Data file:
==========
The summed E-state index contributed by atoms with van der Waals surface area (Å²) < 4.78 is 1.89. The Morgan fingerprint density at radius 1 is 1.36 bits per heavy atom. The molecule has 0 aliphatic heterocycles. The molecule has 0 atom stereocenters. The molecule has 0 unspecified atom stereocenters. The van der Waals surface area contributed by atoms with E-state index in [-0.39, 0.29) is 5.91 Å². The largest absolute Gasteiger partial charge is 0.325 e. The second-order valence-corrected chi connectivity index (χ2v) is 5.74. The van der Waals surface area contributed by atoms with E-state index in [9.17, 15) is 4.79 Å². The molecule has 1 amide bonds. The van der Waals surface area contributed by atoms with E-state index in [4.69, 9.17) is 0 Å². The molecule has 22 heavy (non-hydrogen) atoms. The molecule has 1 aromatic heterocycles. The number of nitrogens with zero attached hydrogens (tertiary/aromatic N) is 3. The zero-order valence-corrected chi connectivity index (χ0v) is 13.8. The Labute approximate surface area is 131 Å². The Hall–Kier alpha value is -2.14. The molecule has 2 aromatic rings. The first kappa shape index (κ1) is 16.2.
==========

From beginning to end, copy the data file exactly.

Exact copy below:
The summed E-state index contributed by atoms with van der Waals surface area (Å²) < 4.78 is 1.89. The Morgan fingerprint density at radius 1 is 1.36 bits per heavy atom. The molecule has 0 aliphatic heterocycles. The molecule has 0 atom stereocenters. The molecule has 0 unspecified atom stereocenters. The van der Waals surface area contributed by atoms with E-state index in [-0.39, 0.29) is 5.91 Å². The largest absolute Gasteiger partial charge is 0.325 e. The second-order valence-corrected chi connectivity index (χ2v) is 5.74. The van der Waals surface area contributed by atoms with E-state index in [9.17, 15) is 4.79 Å². The molecule has 1 amide bonds. The van der Waals surface area contributed by atoms with E-state index in [4.69, 9.17) is 0 Å². The molecule has 22 heavy (non-hydrogen) atoms. The molecule has 1 aromatic heterocycles. The number of nitrogens with zero attached hydrogens (tertiary/aromatic N) is 3. The zero-order valence-corrected chi connectivity index (χ0v) is 13.8. The Labute approximate surface area is 131 Å². The Hall–Kier alpha value is -2.14. The molecule has 2 aromatic rings. The first kappa shape index (κ1) is 16.2.